The Society of Manufacturers of Electric Vehicle (SMEV) suggests that most of the electric two-wheeler manufacturers are learning new ways to survive in the Indian market without the government support through FAME-II subsidy. SMEV also adds that the subsidy has not met its objective.
The FAME-II scheme was introduced in 2019, and it aims to provide a subsidy to make electric two-wheelers more affordable. However, the criteria to comply with the guidelines is way too strict and very few manufacturers have managed to benefit from the scheme. In fact, as of August 2019, only five electric two-wheeler manufacturers – Ather Energy, Ampere, Okinawa, Jitendra Electric Vehicles, and Hero Electric – were receiving benefits under the FAME-II scheme.
SMEV further added that electric two-wheeler manufacturers are finding ways to keep afloat by introducing low to mid-speed vehicles.
Speaking to Press Trust of India (PTI), Sohinder Gill, Director General, SMEV, said:
Industry got a big shock when FAME II started. People are now learning to survive without government assistance to some extent at least. The result of this is that subsidised vehicle sales have dropped drastically but industry sales has not dropped… If it was only customer-incentivised vehicles (under FAME II), the industry would have totally collapsed.
The source report adds that only 3,000 electric two-wheelers qualified for the FAME-II subsidies in April-December 2019 as against 48,671 vehicles in the year before (under FAME-I).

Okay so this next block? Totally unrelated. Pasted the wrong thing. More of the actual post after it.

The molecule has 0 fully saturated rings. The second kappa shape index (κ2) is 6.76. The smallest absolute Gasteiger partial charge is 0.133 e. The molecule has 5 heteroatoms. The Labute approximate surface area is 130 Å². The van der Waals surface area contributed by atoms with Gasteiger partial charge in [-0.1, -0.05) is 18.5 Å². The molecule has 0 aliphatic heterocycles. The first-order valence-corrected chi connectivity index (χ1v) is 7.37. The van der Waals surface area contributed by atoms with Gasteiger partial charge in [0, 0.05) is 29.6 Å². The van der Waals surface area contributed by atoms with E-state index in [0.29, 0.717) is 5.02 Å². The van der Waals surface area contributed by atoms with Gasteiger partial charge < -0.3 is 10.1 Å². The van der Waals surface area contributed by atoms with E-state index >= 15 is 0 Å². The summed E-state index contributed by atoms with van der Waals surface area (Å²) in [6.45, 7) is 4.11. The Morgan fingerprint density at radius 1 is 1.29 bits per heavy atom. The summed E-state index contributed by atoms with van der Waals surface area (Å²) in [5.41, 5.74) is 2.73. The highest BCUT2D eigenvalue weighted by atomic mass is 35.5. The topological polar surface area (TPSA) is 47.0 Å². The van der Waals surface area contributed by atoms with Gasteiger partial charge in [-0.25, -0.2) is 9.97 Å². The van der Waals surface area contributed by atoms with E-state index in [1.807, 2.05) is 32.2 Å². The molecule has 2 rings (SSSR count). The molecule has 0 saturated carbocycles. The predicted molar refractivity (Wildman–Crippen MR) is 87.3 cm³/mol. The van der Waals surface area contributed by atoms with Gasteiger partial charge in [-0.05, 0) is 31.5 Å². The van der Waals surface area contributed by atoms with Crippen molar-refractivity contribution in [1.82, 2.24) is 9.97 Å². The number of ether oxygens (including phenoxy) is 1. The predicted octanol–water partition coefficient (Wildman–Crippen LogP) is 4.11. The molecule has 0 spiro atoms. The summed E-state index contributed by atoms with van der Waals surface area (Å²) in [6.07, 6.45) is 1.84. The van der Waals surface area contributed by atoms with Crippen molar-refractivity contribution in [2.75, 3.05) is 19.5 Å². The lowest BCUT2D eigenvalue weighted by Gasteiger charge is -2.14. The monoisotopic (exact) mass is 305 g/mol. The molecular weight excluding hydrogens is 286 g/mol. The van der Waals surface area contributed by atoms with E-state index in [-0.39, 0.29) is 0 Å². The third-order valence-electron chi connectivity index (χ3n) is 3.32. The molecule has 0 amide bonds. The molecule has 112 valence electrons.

Naveen Munjal, Managing Director, Hero Electric also shared similar views about the FAME-II scheme. Munjal said:
Market should have shifted towards higher speed and greater performance, which has not happened… In the current avatar of FAME II, you will find volumes (for incentivised electric two-wheelers) very very low.
Sohinder Gill added that the government needs to rework the FAME-II scheme’s eligibility criteria about the range. He also said that the localization levels should also be relaxed. Gill said:
Internal combustion engine vehicles, even after 40-50 years have not reached 75-80 per cent localisation. So in electric mobility they expect that 75 per cent must be localised from March 1, 2020.
In other updates, more brands are developing their respective electric two-wheelers (scooters and motorcycles) and we expect to see a long list of products at the Auto Expo 2020. eMotion Motors, for example, recently confirmed that they plan to unveil their Surge electric motorcycle at the biennial motoring event in the National Capital Region.